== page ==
People’s reactions to communications about criminal justice are guided by a set of strong beliefs about why people commit crime and how to reduce crime. These beliefs affect everyone, are deep seated, strong, and sometimes contradictory. We are unlikely to fundamentally change people’s beliefs, but we can change their appetite for progressive reforms by triggering some beliefs and avoiding engaging with others.
This handy guide equips anyone seeking to communicate persuasively about progressive criminal justice reform with the tools to do so. It maps out the British public’s main beliefs about crime and justice. These include unhelpful beliefs like the criminal justice system is there to punish criminals, but also helpful beliefs such as rehabilitation being one purpose of the criminal justice system. It shares how you can use certain values to navigate those beliefs in order to get people interested in criminal justice and engaged in reform. And it outlines some tried and tested metaphors that will help you explain the problems facing the criminal justice system and bring your solutions to life.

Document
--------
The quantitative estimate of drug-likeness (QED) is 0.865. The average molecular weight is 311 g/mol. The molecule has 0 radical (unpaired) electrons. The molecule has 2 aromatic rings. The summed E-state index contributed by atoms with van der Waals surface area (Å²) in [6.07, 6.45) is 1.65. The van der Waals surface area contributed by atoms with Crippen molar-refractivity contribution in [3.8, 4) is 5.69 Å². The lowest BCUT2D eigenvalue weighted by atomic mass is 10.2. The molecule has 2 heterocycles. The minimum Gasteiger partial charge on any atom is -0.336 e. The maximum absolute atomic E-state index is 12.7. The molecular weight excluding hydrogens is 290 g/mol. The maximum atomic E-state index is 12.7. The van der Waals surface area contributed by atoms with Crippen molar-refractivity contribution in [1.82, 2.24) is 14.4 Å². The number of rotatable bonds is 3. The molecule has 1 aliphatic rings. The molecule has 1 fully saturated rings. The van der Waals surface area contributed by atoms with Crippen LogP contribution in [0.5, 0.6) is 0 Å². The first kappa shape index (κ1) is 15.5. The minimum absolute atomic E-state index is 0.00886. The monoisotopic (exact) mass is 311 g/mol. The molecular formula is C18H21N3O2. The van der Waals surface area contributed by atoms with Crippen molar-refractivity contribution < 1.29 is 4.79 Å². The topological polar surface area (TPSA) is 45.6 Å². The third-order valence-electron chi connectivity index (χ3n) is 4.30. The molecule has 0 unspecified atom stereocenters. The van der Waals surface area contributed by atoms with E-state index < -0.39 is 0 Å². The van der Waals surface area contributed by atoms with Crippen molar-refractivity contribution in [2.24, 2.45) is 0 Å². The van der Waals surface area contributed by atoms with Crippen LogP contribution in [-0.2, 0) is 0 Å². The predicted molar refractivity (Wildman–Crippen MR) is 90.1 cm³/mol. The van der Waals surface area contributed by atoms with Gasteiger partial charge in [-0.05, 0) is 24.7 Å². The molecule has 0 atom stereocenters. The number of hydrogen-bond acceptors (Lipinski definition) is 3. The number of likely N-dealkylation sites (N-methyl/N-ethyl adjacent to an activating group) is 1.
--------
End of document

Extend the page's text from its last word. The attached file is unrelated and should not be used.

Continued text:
This guide is based on research done by the FrameWorks Institute on behalf of Transform Justice, the Criminal Justice Alliance, Clinks and the Standing Committee for Youth Justice. The project has been supported by the Paul Hamlyn Foundation.